When I was a little girl, nothing was as exciting as spending the night at Nana and Papa’s house. With a swimming pool shaped like a whale and the promise of Papa making his signature silver dollar pancakes in the morning, nothing could be. At night, I’d get into Nana and Papa’s bed and sleep between them. Every time, without fail, Papa snored. He didn’t just snore, he snored loud. Very loud. In the morning, Nana would complain. But I decided that I would teach myself to love snoring – to be soothed by it.
And I succeeded. Not only do I not mind the sound of snoring now, but whoever is next to me in bed has never snored as loud as Papa. This is just one of the many ways he’s influenced my life.
Looking back, this seems like such a perfect metaphor for love: to find comfort in someone else’s flaws. It’s something I couldn’t stop thinking about last week, as I sat by the bed he knew he would never get out of again. And it’s something I wish he could have done for himself.
Because there was Jerry Barton the man and Jerry Barton the legend. He was the boy who graduated high school barely knowing how to read, who went on to study at Oxford and make the Dean’s List at The University of Oklahoma. He was the man who the government stole hundreds of millions of dollars from, vindicated through a judicial victory but somehow not bitter about losing his fortune. He built his company back up in the 2000s, only to lose it again in the Recession. But I never, not even in the days before his death, heard him say he had a bad day. Ever.
Many people primarily saw my grandfather as a worker. He was a man who merged his family with his business, until the two often seemed interchangeable. When I was a child, he told me that Christmas was his least favorite day of the year because no one else went into the office. I was incredulous. He started selling popcorn in his parents’ movie theaters at the age of five and never stopped working. He made and lost millions. But he never ran out of ideas for new ventures. He pretty much always wore oak tree emblazoned clothing (as you can see from these photographs). When he called my mom on the phone, business wasn’t the only thing they would talk about, but it was almost always the first thing he wanted to discuss.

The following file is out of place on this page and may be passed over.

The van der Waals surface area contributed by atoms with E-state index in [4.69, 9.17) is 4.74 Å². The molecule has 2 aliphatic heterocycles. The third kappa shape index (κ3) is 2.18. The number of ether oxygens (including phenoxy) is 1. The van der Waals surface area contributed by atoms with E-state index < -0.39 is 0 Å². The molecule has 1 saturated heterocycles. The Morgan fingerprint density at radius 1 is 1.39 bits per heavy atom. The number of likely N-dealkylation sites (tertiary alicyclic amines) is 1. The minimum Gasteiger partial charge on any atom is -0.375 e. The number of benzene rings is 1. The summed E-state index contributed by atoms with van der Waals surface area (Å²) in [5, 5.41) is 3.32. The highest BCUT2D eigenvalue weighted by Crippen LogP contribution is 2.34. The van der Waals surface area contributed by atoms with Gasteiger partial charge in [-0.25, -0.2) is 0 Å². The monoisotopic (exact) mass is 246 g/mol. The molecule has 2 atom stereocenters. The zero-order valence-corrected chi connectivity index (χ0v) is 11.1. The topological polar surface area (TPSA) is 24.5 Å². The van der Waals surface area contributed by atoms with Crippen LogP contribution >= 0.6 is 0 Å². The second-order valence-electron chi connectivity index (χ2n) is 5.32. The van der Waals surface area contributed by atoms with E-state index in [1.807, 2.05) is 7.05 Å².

One of his favorite quotes was “work is love made visible.” And this wasn’t just apparent in the way he worked. It was equally apparent in the way he loved. He showed his love through work. Through decades of bringing croissants and the New York Times to our house every Sunday. Through always offering his “weak mind and strong back” when we were packing up the car for college or moving apartments. Through remembering my favorite desert even though he “didn’t like sweet food, just sweet people.”
When he first saw my mother after giving birth to my sister, Sarah, he asked if he could get her anything. No doubt, he meant something like a glass of water. But when she replied, “twenty pounds of sand” he didn’t say no or even ask why. He just delivered the sand to our house the following afternoon. (It was for a sandbox my mom decided I absolutely needed before the new baby came home.) This has become both family lore and a benchmark for a very special kind of love.
His made his love for his family and friends visible through the work he did for us.
So, it’s easy to think of Papa as a worker, but for me he held another primary identity: storyteller.
His stories were endless and expertly crafted. His mother asking him to clean the chicken coup and his decision to burn it down instead. His parents deciding to go into the movie theater business on their wedding night. His decision to drop out of kindergarten after the teacher asked him to draw a banana. A meeting with Winston Churchill at the age of nineteen. His revenge on the “fraternity crowd” at college, by setting up a panty raid and then not showing up so he wouldn’t get in trouble.
A business meeting somehow rendered hilarious.
An accidental bet for five thousand dollars, which he won.
The first time he ate an artichoke and the night he got so cold he zipped himself inside his suitcase for warmth.
These were just a fraction of his stories. And they were beautiful. Meaningful. Often hilarious.